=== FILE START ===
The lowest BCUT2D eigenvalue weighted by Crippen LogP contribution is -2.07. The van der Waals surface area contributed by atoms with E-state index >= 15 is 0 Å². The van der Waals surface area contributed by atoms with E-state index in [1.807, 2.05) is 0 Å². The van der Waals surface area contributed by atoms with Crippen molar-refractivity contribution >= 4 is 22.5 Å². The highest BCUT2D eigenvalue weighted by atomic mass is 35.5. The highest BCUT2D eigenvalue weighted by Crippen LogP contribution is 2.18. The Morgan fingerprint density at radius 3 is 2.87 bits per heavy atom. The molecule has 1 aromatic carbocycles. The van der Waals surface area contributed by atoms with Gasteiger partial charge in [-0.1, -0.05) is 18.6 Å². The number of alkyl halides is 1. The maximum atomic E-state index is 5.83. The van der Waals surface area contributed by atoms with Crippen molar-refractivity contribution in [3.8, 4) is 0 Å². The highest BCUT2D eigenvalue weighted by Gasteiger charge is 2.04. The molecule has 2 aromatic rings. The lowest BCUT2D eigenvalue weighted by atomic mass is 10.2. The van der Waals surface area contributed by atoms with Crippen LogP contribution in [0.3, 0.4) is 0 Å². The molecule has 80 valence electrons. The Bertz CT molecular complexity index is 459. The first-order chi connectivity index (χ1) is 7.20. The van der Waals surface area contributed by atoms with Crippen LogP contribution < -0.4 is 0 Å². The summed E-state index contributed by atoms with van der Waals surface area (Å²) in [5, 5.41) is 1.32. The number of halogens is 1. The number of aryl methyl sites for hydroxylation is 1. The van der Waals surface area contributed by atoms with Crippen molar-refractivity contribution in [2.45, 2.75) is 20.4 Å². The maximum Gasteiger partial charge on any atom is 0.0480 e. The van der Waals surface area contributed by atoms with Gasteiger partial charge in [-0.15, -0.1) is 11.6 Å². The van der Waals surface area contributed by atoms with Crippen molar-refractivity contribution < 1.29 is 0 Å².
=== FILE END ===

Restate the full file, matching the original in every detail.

The lowest BCUT2D eigenvalue weighted by Crippen LogP contribution is -2.07. The van der Waals surface area contributed by atoms with E-state index >= 15 is 0 Å². The van der Waals surface area contributed by atoms with E-state index in [1.807, 2.05) is 0 Å². The van der Waals surface area contributed by atoms with Crippen molar-refractivity contribution >= 4 is 22.5 Å². The highest BCUT2D eigenvalue weighted by atomic mass is 35.5. The highest BCUT2D eigenvalue weighted by Crippen LogP contribution is 2.18. The Morgan fingerprint density at radius 3 is 2.87 bits per heavy atom. The molecule has 1 aromatic carbocycles. The van der Waals surface area contributed by atoms with Gasteiger partial charge in [-0.1, -0.05) is 18.6 Å². The number of alkyl halides is 1. The maximum atomic E-state index is 5.83. The van der Waals surface area contributed by atoms with Crippen molar-refractivity contribution in [3.8, 4) is 0 Å². The highest BCUT2D eigenvalue weighted by Gasteiger charge is 2.04. The molecule has 2 aromatic rings. The lowest BCUT2D eigenvalue weighted by atomic mass is 10.2. The van der Waals surface area contributed by atoms with Crippen LogP contribution in [0.3, 0.4) is 0 Å². The molecule has 80 valence electrons. The Bertz CT molecular complexity index is 459. The first-order chi connectivity index (χ1) is 7.20. The van der Waals surface area contributed by atoms with Crippen LogP contribution < -0.4 is 0 Å². The summed E-state index contributed by atoms with van der Waals surface area (Å²) in [5, 5.41) is 1.32. The number of halogens is 1. The number of aryl methyl sites for hydroxylation is 1. The van der Waals surface area contributed by atoms with Crippen molar-refractivity contribution in [2.45, 2.75) is 20.4 Å². The maximum Gasteiger partial charge on any atom is 0.0480 e. The van der Waals surface area contributed by atoms with Gasteiger partial charge in [-0.15, -0.1) is 11.6 Å². The van der Waals surface area contributed by atoms with Crippen molar-refractivity contribution < 1.29 is 0 Å².